New U.S. Sanctions Targeting Turkish Government in Response to Military Operations in Syria

October 18, 2019

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On October 14, 2019, the Trump administration authorized new sanctions against the Government of Turkey in response to that country’s recent military incursion into northern Syria, an action the U.S. government condemned as “endangering innocent civilians, and destabilizing the region, including undermining the campaign to defeat ISIS.”[1],[2] Based on that authority, the Treasury Department immediately issued sanctions against Turkey’s Ministry of Energy and Natural Resources and Ministry of National Defense, as well as three senior officials. The Trump administration announced that these sanctions would be accompanied by an increase in steel tariffs and the halt to negotiations over a $100-billion trade deal with Turkey.[3] At the same time, the U.S. Department of Justice indicted Halk Bank, a Turkish financial institution, for evading separate sanctions regarding Iran, among other charges.[4]

Three days later on October 17, after Vice President Pence and other senior U.S. officials traveled to Ankara, the Turkish government agreed to a limited five-day ceasefire to allow the withdrawal of Kurds outside a designated “safe-zone.”[5] The resulting joint U.S.-Turkish statement on the ceasefire noted that, once Turkish military operations are paused, “the U.S. agrees not to pursue further imposition of sanctions under the Executive Order of October 14.”[6] However, the military situation in northern Syria remains fluid, as does U.S.-Turkish diplomatic engagement, leaving uncertain the status of this new sanctions regime in the near term.

The new sanctions are only the second time[7] that the U.S. Government has sanctioned governmental entities of a G20 country, and the first sanctions that the U.S. Government has issued against the government ministries of a NATO member.[8] The new sanctions are therefore likely to have significant impacts for U.S. and multinational companies doing business in Turkey, particularly those with counterparties in the defense and energy sectors. The Executive Order also authorizes the application of secondary sanctions against foreign financial institutions that continue to do business with listed entities and provides additional authority against individuals who interfere with a potential future peace process in Syria.[9] While the Treasury Department issued a general license allowing U.S. Government employees, grantees, and contractors to conduct the official business of the U.S. government with the listed Turkish entities, this license is unlikely to authorize U.S. company engagement in direct commercial sales of defense articles and services, and other goods and services, to the Ministries of National Defense and Energy and Natural Resources.[10] U.S. companies have until November 13, 2019 to wind down their operations and pre-existing contracts with those Turkish ministries.[11]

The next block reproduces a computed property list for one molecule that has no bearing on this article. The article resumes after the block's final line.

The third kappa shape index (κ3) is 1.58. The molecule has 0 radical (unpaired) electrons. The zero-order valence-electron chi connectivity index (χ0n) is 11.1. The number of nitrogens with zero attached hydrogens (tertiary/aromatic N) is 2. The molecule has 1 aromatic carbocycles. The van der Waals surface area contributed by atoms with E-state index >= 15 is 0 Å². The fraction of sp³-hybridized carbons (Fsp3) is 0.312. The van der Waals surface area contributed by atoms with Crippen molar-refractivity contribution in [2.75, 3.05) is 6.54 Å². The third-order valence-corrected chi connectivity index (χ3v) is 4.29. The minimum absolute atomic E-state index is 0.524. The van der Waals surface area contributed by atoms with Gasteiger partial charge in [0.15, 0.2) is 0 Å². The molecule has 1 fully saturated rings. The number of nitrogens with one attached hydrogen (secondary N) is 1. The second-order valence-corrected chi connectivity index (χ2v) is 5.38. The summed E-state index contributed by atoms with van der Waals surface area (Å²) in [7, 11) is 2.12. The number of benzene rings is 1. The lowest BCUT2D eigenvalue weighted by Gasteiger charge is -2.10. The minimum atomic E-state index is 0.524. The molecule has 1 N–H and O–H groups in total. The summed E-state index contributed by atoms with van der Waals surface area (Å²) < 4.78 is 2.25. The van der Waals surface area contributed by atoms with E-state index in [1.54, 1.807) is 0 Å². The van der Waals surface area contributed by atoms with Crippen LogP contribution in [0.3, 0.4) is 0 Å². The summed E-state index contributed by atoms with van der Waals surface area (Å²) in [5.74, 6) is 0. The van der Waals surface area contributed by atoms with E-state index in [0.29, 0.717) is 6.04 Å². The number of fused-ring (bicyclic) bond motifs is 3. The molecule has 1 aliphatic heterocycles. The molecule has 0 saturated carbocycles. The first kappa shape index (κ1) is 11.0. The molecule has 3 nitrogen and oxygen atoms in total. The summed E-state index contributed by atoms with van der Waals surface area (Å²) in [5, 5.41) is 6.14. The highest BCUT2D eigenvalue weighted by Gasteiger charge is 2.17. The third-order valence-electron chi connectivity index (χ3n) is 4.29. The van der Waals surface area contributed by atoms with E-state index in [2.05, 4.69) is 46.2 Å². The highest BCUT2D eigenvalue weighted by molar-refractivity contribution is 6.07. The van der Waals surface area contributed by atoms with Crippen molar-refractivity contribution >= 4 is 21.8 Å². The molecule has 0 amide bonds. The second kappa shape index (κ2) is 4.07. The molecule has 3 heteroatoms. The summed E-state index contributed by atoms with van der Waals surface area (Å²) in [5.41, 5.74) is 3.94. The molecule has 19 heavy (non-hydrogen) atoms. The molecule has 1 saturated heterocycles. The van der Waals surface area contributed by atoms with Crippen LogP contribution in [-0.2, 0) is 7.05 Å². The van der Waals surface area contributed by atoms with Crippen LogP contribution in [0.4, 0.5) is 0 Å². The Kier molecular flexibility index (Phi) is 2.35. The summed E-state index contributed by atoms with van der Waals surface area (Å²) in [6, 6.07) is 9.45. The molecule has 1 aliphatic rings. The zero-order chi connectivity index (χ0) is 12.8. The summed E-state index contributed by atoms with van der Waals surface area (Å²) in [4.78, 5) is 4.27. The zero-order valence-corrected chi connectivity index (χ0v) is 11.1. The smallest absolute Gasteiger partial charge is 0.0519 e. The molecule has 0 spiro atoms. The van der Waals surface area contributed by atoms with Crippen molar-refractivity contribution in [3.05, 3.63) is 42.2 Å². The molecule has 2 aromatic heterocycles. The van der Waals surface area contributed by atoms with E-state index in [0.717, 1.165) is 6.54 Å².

The Executive Order’s primary authorities, delineated in Section 1, enable the U.S. government to freeze property and assets of current and former Turkish officials, as well as subsets of the Turkish government, that the U.S. Treasury Secretary, in consultation with the State Department, determines are contributing to ongoing instability in the Syrian conflict or committing serious human rights abuses.[12] The scope of the order also extends to those who “materially assist” Turkish entities designated under the sanctions regime and is not limited to material assistance with any specific conduct that prompted the entities’ designation.[13] Pursuant to Section 1, the U.S. Treasury Department’s Office of Foreign Assets Control (“OFAC”) immediately designated Turkey’s Ministry of Energy and Natural Resources and Ministry of National Defense to the Specially Designated and Blocked Persons (“SDN”) list.[14] OFAC also designated three senior Turkish officials—Minister of National Defense, Hulusi Akar; Minister of Interior, Suleyman Soylu; and Minister of Energy, Fatih Donmez—to the SDN list.[15] As a result of these designations, U.S. persons are generally prohibited from dealing with the listed Turkish agencies and individuals, and all assets under U.S. jurisdiction owned or controlled by the sanctioned entities will be frozen.

However, the scope of this new sanctions regime extends beyond those entities immediately listed. Section 1 of the Executive Order lays the groundwork for persons and entities operating in additional sectors of the Turkish economy to be designated, and Section 2 allows the U.S. Secretary of State to authorize sanctions against anyone responsible for or complicit in disrupting or preventing a potential ceasefire or political solution to the Syrian conflict, including those brokered by the United Nations.[16] Separately, Section 3 of the order allows the U.S. Treasury Secretary to impose sanctions on any foreign financial institution that knowingly facilitates a financial transaction for or on behalf of an entity designated as an SDN pursuant to Section 1.[17] Specifically, the Executive Order authorizes the Secretary of Treasury to prohibit or restrict the opening or maintenance of correspondent or payable-through accounts in the United States.[18]